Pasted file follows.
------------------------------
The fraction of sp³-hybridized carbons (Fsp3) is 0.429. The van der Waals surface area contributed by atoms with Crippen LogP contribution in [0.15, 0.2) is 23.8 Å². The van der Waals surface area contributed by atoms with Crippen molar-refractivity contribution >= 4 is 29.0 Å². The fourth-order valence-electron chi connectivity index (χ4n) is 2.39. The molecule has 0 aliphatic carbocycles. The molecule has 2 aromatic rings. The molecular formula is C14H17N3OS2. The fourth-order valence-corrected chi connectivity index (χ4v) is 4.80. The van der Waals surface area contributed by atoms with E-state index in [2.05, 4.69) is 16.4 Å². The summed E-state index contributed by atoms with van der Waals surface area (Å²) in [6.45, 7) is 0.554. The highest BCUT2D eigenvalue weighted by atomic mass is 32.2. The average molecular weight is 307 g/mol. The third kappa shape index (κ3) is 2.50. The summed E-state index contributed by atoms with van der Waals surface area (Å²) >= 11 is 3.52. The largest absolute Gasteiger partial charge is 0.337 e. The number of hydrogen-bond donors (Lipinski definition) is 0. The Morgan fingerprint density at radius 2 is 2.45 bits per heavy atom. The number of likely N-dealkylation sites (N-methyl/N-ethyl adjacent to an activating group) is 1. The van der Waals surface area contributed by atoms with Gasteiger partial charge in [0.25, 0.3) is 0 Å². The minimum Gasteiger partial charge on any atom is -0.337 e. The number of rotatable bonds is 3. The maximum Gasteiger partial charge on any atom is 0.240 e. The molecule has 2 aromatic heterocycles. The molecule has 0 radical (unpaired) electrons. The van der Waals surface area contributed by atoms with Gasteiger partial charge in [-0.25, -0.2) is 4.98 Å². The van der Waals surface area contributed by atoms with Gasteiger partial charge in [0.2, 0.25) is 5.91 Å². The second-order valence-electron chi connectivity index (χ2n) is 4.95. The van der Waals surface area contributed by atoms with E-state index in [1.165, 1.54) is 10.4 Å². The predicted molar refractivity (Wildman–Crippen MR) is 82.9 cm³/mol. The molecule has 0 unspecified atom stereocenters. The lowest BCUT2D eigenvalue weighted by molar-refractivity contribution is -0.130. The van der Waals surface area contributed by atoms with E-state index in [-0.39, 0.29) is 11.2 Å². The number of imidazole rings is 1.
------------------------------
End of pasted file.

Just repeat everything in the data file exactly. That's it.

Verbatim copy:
The fraction of sp³-hybridized carbons (Fsp3) is 0.429. The van der Waals surface area contributed by atoms with Crippen LogP contribution in [0.15, 0.2) is 23.8 Å². The van der Waals surface area contributed by atoms with Crippen molar-refractivity contribution >= 4 is 29.0 Å². The fourth-order valence-electron chi connectivity index (χ4n) is 2.39. The molecule has 0 aliphatic carbocycles. The molecule has 2 aromatic rings. The molecular formula is C14H17N3OS2. The fourth-order valence-corrected chi connectivity index (χ4v) is 4.80. The van der Waals surface area contributed by atoms with E-state index in [2.05, 4.69) is 16.4 Å². The summed E-state index contributed by atoms with van der Waals surface area (Å²) in [6.45, 7) is 0.554. The highest BCUT2D eigenvalue weighted by atomic mass is 32.2. The average molecular weight is 307 g/mol. The third kappa shape index (κ3) is 2.50. The summed E-state index contributed by atoms with van der Waals surface area (Å²) >= 11 is 3.52. The largest absolute Gasteiger partial charge is 0.337 e. The number of hydrogen-bond donors (Lipinski definition) is 0. The Morgan fingerprint density at radius 2 is 2.45 bits per heavy atom. The number of likely N-dealkylation sites (N-methyl/N-ethyl adjacent to an activating group) is 1. The van der Waals surface area contributed by atoms with Gasteiger partial charge in [0.25, 0.3) is 0 Å². The minimum Gasteiger partial charge on any atom is -0.337 e. The number of rotatable bonds is 3. The maximum Gasteiger partial charge on any atom is 0.240 e. The molecule has 2 aromatic heterocycles. The molecule has 0 radical (unpaired) electrons. The van der Waals surface area contributed by atoms with Gasteiger partial charge in [-0.25, -0.2) is 4.98 Å². The van der Waals surface area contributed by atoms with Gasteiger partial charge in [0.2, 0.25) is 5.91 Å². The second-order valence-electron chi connectivity index (χ2n) is 4.95. The van der Waals surface area contributed by atoms with E-state index in [1.165, 1.54) is 10.4 Å². The predicted molar refractivity (Wildman–Crippen MR) is 82.9 cm³/mol. The molecule has 0 unspecified atom stereocenters. The lowest BCUT2D eigenvalue weighted by molar-refractivity contribution is -0.130. The van der Waals surface area contributed by atoms with E-state index in [-0.39, 0.29) is 11.2 Å². The number of imidazole rings is 1.